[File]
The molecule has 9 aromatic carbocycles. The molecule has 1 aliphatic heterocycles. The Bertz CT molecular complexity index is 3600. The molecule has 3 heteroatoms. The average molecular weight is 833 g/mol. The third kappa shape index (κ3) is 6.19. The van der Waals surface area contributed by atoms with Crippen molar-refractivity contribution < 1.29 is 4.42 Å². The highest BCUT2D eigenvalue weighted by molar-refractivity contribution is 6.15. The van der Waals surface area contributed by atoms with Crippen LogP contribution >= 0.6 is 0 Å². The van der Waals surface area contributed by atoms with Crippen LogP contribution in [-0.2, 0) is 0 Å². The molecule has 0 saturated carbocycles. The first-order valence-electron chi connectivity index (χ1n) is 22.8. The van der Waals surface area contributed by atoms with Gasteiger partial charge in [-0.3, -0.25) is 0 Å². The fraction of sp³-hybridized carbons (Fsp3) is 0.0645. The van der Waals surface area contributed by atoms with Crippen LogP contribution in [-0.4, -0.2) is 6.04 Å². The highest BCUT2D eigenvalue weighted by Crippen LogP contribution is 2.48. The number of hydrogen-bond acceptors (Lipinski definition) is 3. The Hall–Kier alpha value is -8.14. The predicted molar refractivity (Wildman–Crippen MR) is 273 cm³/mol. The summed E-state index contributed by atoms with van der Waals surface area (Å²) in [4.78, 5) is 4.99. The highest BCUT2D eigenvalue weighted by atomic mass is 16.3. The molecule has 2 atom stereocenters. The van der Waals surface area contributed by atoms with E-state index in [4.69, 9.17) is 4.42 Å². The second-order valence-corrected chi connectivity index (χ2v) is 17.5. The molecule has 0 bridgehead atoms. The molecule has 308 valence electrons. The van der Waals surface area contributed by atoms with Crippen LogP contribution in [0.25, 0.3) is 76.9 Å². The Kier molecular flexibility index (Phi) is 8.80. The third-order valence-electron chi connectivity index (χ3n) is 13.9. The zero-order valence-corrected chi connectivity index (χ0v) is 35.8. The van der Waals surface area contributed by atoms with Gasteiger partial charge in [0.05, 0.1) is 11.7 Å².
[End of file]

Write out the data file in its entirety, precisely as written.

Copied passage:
The molecule has 9 aromatic carbocycles. The molecule has 1 aliphatic heterocycles. The Bertz CT molecular complexity index is 3600. The molecule has 3 heteroatoms. The average molecular weight is 833 g/mol. The third kappa shape index (κ3) is 6.19. The van der Waals surface area contributed by atoms with Crippen molar-refractivity contribution < 1.29 is 4.42 Å². The highest BCUT2D eigenvalue weighted by molar-refractivity contribution is 6.15. The van der Waals surface area contributed by atoms with Crippen LogP contribution >= 0.6 is 0 Å². The van der Waals surface area contributed by atoms with Crippen LogP contribution in [-0.2, 0) is 0 Å². The molecule has 0 saturated carbocycles. The first-order valence-electron chi connectivity index (χ1n) is 22.8. The van der Waals surface area contributed by atoms with Gasteiger partial charge in [-0.3, -0.25) is 0 Å². The fraction of sp³-hybridized carbons (Fsp3) is 0.0645. The van der Waals surface area contributed by atoms with Crippen LogP contribution in [-0.4, -0.2) is 6.04 Å². The highest BCUT2D eigenvalue weighted by Crippen LogP contribution is 2.48. The number of hydrogen-bond acceptors (Lipinski definition) is 3. The Hall–Kier alpha value is -8.14. The predicted molar refractivity (Wildman–Crippen MR) is 273 cm³/mol. The summed E-state index contributed by atoms with van der Waals surface area (Å²) in [4.78, 5) is 4.99. The highest BCUT2D eigenvalue weighted by atomic mass is 16.3. The molecule has 2 atom stereocenters. The van der Waals surface area contributed by atoms with E-state index in [4.69, 9.17) is 4.42 Å². The second-order valence-corrected chi connectivity index (χ2v) is 17.5. The molecule has 0 bridgehead atoms. The molecule has 308 valence electrons. The van der Waals surface area contributed by atoms with Crippen LogP contribution in [0.25, 0.3) is 76.9 Å². The Kier molecular flexibility index (Phi) is 8.80. The third-order valence-electron chi connectivity index (χ3n) is 13.9. The zero-order valence-corrected chi connectivity index (χ0v) is 35.8. The van der Waals surface area contributed by atoms with Gasteiger partial charge in [0.05, 0.1) is 11.7 Å².